Birmingham CC v Ashton is a case which illustrates the difficulty that judges face when they are invited to make possession orders on the grounds of nuisance and anti-social behaviour against tenants with mental health problems.
The Council relied on four incidents of ASB between 2004 and 2010, three of which involved Mr Ashton’s next-door neighbour, Ms Benton, and which included threats with a kitchen knife and the brandishing of a samurai sword outside the premises. Mr Ashton was subsequently detained under the Mental Health Act. He was also convicted in the Crown Court on 11/10/10 of affray and of possession of an offensive weapon in connection with the samurai sword incident and as part of a Community Order, he was ordered to stay out of the property for a three year period, to remain under supervision at approved addresses for three years and to undergo mental health treatment.
A statement on behalf of Ms Benton from January 2011 asserted that her family continued to suffer trauma as a result of the incidents involving Mr Ashton and they spent a significant amount of time out of the property.
The case came before HHJ Owen QC on 20/12/11 and the judge was provided with psychiatric evidence from a consultant, Dr Van Woerkom, who considered that Mr Ashton’s bi-polar disorder was stable, the risk of re-offending was low (20-30%) and that the prognosis for Mr Ashton was good, assuming that he refrained from drug and alcohol use.
The judge also accepted the evidence from Mr Ashton (with hesitation owing to the lack of corroborative evidence) that he had abstained from drug usage since his discharge from hospital in October 2010, that he had co-operated with his Drug and Alcohol Team and other support services and that he harboured no ill-feeling towards Ms Benton and her family.
The judge found that it was reasonable to make a possession order but that such an order be suspended. The Council appealed, asserting that the judge had given insufficient weight to the factors under s.85A(2) of the Housing Act 1985, which read:
The court must consider, in particular-
(a) the effect that the nuisance or annoyance has had on persons other than the person against whom the order is sought;
(b) any continuing effect the nuisance or annoyance is likely to have on such persons;
(c) the effect that the nuisance or annoyance would be likely to have on such persons if the conduct is repeated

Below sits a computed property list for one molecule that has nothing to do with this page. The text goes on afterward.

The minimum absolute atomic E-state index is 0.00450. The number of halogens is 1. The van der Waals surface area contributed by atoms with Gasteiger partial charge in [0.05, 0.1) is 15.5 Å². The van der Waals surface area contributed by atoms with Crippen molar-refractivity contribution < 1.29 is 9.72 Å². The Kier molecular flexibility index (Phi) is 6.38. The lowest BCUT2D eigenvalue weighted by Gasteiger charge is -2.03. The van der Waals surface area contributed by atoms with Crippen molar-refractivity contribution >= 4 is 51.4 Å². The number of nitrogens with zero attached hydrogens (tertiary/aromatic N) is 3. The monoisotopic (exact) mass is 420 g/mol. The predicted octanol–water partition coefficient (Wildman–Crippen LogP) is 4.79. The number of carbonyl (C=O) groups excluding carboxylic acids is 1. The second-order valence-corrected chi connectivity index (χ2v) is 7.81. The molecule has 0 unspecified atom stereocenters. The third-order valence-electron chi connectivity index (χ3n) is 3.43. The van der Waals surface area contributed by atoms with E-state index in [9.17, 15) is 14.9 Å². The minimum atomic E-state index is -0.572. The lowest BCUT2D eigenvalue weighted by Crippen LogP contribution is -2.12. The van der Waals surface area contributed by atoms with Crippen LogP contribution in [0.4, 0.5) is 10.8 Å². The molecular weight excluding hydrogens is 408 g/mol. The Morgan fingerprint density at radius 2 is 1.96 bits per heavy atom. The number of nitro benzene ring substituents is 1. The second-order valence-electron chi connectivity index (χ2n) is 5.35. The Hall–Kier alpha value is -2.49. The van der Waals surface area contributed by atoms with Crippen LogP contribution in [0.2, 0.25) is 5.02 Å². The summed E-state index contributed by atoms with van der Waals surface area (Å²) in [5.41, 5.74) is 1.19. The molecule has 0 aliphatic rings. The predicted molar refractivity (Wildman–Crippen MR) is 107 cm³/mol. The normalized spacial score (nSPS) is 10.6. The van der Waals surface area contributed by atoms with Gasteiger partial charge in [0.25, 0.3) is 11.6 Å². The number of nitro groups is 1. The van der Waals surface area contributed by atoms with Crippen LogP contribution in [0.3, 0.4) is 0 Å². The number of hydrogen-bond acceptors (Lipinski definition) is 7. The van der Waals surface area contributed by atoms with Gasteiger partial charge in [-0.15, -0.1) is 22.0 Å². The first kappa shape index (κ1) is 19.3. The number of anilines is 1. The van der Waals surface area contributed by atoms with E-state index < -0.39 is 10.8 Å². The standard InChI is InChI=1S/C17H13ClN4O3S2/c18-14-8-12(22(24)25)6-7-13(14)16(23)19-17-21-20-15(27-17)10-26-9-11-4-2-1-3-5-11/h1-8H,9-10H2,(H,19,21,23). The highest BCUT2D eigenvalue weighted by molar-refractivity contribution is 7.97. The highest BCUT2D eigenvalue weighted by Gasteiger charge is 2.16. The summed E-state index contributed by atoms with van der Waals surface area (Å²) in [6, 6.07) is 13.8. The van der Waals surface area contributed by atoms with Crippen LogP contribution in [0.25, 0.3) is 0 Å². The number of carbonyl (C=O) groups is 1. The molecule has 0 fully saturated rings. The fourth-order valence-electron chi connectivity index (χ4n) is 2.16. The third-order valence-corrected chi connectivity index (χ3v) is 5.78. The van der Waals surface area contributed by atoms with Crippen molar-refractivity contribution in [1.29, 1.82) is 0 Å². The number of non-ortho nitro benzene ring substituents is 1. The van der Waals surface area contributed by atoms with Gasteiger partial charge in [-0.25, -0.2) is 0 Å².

In particular, it was claimed that the judge had attached insufficient weight to the impact of Mr Ashton’s conduct on Ms Benton and other residents in the neighbourhood if it were repeated.
The Court of Appeal found that the judge had approached the evidence from the wrong angle. The evidence that Mr Ashton would not re-offend was conditional on abstention from drug and alcohol usage and there was no evidence that Mr Ashton had been successfully treated for his drug problem. Furthermore, there was no medical indication of the likelihood of him remaining abstinent, particularly given his absence from the property at which the offending occurred. Accordingly, no cogent evidence had been presented by the tenant (following Sandwell MBC v Hensley  EWCA Civ 1425 ) that the offending behaviour would not recur and the judge, in suspending the Order, had not looked at the prospects for the future or the likely effect on other residents of repetition.
The Appeal was allowed but the Court decided that the question of suspension ought to be considered by a different judge, particularly given the lapse of time and the fact that Mr Ashton had successfully applied to the Crown Court to vary the Order to enable his return to the property.
Comment: It is possible to detect in this judgement an echo of the recent point made by Neuberger LJ in Corby BC v Scott that a judge “should not let understandable sympathy for a particular tenant have the effect of lowering the threshold”. That point seems to be relevant to the factors under s.85A(2) of the Housing Act 1985 as it is to Article 8 proportionality. The Court of Appeal expressed sympathy for the judge’s task and it strikes me that these cases are highly fact sensitive. For instance, had this been a case of a mentally ill tenant merely banging on walls and ceilings, it is debatable whether the Court would have been required to look too far beyond the tenant’s assurances that such behaviour would not recur. In any event, it is clear that the Court was hesitant to decide the case against the Defendant in view of his personal circumstances and that he ought to be given the opportunity, at least, to provide more comprehensive medical evidence to support his case for suspending the Order.